Matilda has been getting ready to shed, turning dull and gray, spending her days curled in her Kleenex box (the variety printed with roses and a green background). Yesterday she poked her head out but couldn’t have seen much because even the keratin over a snake’s eyes becomes thick and dull, obscuring their vision. It must be like trying to see through fogged glasses. I check her frequently, hoping to catch her in the act of peeling out of the old skin. I’ve only managed it once.
The snakes I’ve seen at the zoo, pet stores, or biology labs are generally busy doing nothing. By contrast, Matilda is quite active. When not waiting to shed, she comes out of her box every evening to explore her tank. When I take her out and let her slide around my arms and shoulders, she seems very intent on going somewhere, though I doubt she knows where any more than I do.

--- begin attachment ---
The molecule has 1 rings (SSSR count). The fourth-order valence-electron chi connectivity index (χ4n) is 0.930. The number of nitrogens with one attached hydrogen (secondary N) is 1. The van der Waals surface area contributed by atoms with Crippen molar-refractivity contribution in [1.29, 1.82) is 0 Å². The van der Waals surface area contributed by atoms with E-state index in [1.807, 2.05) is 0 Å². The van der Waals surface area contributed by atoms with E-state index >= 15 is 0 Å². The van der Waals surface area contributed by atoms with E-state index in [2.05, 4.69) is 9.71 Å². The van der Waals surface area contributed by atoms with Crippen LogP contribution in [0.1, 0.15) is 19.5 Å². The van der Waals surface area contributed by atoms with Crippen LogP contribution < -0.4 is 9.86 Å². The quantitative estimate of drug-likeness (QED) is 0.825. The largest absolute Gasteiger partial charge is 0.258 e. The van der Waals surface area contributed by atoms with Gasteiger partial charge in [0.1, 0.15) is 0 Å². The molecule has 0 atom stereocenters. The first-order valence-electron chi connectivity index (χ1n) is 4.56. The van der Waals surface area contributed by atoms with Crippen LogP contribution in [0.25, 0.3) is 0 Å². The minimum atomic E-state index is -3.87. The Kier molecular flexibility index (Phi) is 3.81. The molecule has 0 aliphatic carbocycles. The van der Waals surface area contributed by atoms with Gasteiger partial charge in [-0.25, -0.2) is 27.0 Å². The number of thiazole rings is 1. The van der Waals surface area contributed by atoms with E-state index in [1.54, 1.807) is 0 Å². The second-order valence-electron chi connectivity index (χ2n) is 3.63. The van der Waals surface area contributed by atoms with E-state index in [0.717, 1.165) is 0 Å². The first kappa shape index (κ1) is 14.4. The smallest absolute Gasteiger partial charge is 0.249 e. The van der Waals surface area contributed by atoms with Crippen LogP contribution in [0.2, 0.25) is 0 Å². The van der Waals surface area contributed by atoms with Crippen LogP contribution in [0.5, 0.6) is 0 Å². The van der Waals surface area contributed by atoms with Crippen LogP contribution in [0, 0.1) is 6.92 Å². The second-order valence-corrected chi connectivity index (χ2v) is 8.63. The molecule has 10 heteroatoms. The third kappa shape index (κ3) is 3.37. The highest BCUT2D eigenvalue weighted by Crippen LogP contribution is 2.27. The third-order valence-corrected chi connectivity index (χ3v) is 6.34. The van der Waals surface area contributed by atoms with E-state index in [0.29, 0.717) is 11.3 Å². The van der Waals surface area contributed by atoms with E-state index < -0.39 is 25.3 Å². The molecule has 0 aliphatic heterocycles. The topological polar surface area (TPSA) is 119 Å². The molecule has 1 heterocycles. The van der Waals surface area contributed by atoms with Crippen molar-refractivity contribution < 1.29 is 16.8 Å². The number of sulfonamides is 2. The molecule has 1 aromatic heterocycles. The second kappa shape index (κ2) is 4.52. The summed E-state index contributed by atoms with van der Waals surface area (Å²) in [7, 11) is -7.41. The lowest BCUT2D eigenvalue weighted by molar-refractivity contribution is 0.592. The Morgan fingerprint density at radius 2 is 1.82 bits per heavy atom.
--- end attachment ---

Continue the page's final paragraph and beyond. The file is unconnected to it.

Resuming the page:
I like tree boas and vipers for their bright green color and I think boas are not particularly attractive, to put it tactfully. They have clunky heads and grim expressions. Corn snakes like Matilda have sleek heads and round pupils that make them appear more like us. Try looking at the narrow, vertical pupil of a viper’s eye and then look at a corn snake’s eye. With the latter, you’ll feel a sense of recognition. This has nothing to do with the snake and everything to do with us, which is why I can also say that corn snakes have a cute, amiable expression, when they technically have no expression at all. They are among the prettiest of snakes. I hope Matilda sheds soon. She looks very uncomfortable right now. I can only compare it to that pre-menstrual feeling of bloat and irritation that female readers, at least, will understand.